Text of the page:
MIAMI-DADE, Fla. – In October, Miami-Dade county commissioners passed two resolutions in an attempt to stave off another imperfect storm.
One resolution called on Florida courts to adopt new rules that would automatically delay, or stay writs of possession in eviction cases. The rules would also require judges to delay eviction proceedings during states of emergency.
The other resolution urged state lawmakers to establish a moratorium on residential evictions during emergency declarations.
"I don't want to say it's an oversight, but things happen, and this is a way to correct it so it will never happen again," said Joe “Pepe” Diaz, District 12 commissioner who sponsored both of those county resolutions.
The legislation was prompted by the eviction of 75-year-old Maria Cazanes and her family from their Miami Beach apartment. At the time, South Florida was in full preparation mode for Hurricane Dorian.
Miami-Dade police officers executed the court ordered eviction.
Legislation is now coursing its way through the state house aimed at freezing eviction filings, pending cases, or enforcement actions whenever a federal, state, or county state of emergency is in place.
The Florida Supreme Court said it is aware of the county’s resolution and "taking it under advisement".
On Tuesday, nearly all of Diaz's commissioner colleagues signed on as co-sponsors and passed a third resolution, directing the Miami-Dade Police and Public-Housing departments not to execute any eviction orders on people living in public housing, or county-owned affordable housing units during states of emergency.
"This is something that was put in place, along with the other two parts that we have done to make sure that we protect our citizens," said Diaz.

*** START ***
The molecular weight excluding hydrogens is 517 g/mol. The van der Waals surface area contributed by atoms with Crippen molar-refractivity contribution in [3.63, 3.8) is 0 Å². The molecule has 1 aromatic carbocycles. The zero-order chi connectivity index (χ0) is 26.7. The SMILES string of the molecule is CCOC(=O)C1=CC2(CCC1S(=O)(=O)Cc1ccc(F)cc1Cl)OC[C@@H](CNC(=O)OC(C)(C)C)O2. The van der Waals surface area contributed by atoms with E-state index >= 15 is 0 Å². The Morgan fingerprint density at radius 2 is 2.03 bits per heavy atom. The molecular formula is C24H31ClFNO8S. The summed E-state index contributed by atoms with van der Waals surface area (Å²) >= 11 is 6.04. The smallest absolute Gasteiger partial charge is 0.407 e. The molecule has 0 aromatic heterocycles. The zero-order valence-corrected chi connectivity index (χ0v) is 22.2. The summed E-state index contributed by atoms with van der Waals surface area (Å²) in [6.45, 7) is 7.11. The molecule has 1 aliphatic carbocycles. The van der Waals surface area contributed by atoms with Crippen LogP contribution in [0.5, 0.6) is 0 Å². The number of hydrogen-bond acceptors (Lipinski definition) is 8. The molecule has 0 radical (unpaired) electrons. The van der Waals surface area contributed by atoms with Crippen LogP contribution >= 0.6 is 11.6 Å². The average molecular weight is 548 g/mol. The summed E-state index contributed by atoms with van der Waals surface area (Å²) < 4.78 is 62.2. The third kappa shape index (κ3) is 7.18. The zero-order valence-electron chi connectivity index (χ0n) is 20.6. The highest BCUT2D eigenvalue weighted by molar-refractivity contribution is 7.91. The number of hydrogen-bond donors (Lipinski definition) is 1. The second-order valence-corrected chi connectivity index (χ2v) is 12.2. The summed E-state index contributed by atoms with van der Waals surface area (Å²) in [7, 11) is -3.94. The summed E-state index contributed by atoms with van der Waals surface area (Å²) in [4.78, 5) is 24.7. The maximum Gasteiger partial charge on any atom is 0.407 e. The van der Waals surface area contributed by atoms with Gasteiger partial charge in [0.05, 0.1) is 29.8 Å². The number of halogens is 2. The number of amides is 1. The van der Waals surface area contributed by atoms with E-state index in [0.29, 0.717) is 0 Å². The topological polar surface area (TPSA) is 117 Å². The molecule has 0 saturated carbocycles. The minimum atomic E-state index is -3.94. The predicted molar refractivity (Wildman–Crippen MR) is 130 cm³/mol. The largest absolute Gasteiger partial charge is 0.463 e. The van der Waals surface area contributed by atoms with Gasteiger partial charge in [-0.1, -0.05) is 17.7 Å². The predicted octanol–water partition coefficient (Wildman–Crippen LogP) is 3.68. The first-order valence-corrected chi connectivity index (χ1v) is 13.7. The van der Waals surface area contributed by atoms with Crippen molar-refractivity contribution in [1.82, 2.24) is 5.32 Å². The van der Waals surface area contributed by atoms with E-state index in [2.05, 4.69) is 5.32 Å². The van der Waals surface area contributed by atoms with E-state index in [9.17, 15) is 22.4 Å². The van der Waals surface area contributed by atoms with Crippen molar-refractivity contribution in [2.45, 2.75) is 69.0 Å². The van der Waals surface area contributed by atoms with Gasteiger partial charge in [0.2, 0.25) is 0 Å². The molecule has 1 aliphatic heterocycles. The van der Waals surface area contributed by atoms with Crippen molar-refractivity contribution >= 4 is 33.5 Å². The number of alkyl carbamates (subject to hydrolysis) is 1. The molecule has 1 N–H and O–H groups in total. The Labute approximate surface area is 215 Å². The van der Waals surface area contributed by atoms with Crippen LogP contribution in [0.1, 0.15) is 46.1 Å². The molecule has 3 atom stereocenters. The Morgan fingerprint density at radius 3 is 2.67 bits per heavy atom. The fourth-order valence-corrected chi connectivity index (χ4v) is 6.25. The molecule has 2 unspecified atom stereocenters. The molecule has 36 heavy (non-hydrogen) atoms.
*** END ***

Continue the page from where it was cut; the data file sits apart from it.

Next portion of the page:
The resolution reads, in part:
"...during and after a disaster or emergency, law enforcement should focus only on protecting the health, safety and welfare of the residents of Miami-Dade county ... Oftentimes tenants who are evicted are impoverished, lack the resources to timely move their personal belongings, and have nowhere else to go ... The removal of tenants and their personal property, and the placement of a tenants' personal property outside ... During and after a disaster or emergency not only endangers the tenants' lives, but the placement of such tenants' personal property outside of their rental units endangers the public health, safety and welfare because such personal property could become projectiles in a wind event…”
Commissioners said residents have an obligation to comply with their lease terms, but no resident should be forced to vacate their residential unit when a storm is, potentially, at their doorstep.
In an email to Local 10 News, Miami-Dade police explained they will update their written policy since the resolution has passed and gave further explanation to the incident in question. It read, in part:
"At the time of the incident in review, the CSB were already carrying out the eviction service when the State of emergency was declared by government authorities. All evictions displace the individuals involved however, especially in this case during an emergency, our department took the position that we will not further compound situations for individuals; the CSB was verbally instructed, moving forward, to cease evictions during any state of emergency.
“Since Hurricane Dorian, that has been the department’s position and CSB’s procedure for handling such evictions. No policy update had been approved as MDPD waited for the Board of County Commissioners approval process and the recently effected resolution. Now there is a resolution in place, we will complete the update of the current policy to add language to include that no Writ of Possession (Evictions) will be served during a government declared State of Emergency.”